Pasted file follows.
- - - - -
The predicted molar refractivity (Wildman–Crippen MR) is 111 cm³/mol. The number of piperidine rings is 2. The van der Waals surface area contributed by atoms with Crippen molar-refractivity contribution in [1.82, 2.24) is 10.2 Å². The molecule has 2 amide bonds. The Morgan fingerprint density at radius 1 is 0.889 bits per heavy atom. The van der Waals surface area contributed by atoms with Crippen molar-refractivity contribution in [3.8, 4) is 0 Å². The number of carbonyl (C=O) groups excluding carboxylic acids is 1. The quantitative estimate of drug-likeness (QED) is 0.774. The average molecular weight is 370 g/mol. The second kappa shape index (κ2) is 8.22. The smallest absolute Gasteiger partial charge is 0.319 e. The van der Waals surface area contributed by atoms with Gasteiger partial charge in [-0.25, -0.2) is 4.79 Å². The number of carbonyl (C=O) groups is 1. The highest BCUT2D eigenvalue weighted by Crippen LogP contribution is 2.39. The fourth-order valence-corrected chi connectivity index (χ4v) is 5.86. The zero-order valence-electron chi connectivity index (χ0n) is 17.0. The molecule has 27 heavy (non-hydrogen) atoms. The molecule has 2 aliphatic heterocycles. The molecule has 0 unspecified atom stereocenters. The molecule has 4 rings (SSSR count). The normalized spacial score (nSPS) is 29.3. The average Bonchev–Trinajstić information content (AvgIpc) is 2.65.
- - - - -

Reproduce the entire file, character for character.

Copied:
The predicted molar refractivity (Wildman–Crippen MR) is 111 cm³/mol. The number of piperidine rings is 2. The van der Waals surface area contributed by atoms with Crippen molar-refractivity contribution in [1.82, 2.24) is 10.2 Å². The molecule has 2 amide bonds. The Morgan fingerprint density at radius 1 is 0.889 bits per heavy atom. The van der Waals surface area contributed by atoms with Crippen molar-refractivity contribution in [3.8, 4) is 0 Å². The number of carbonyl (C=O) groups excluding carboxylic acids is 1. The quantitative estimate of drug-likeness (QED) is 0.774. The average molecular weight is 370 g/mol. The second kappa shape index (κ2) is 8.22. The smallest absolute Gasteiger partial charge is 0.319 e. The van der Waals surface area contributed by atoms with Gasteiger partial charge in [-0.25, -0.2) is 4.79 Å². The number of carbonyl (C=O) groups is 1. The highest BCUT2D eigenvalue weighted by Crippen LogP contribution is 2.39. The fourth-order valence-corrected chi connectivity index (χ4v) is 5.86. The zero-order valence-electron chi connectivity index (χ0n) is 17.0. The molecule has 27 heavy (non-hydrogen) atoms. The molecule has 2 aliphatic heterocycles. The molecule has 0 unspecified atom stereocenters. The molecule has 4 rings (SSSR count). The normalized spacial score (nSPS) is 29.3. The average Bonchev–Trinajstić information content (AvgIpc) is 2.65.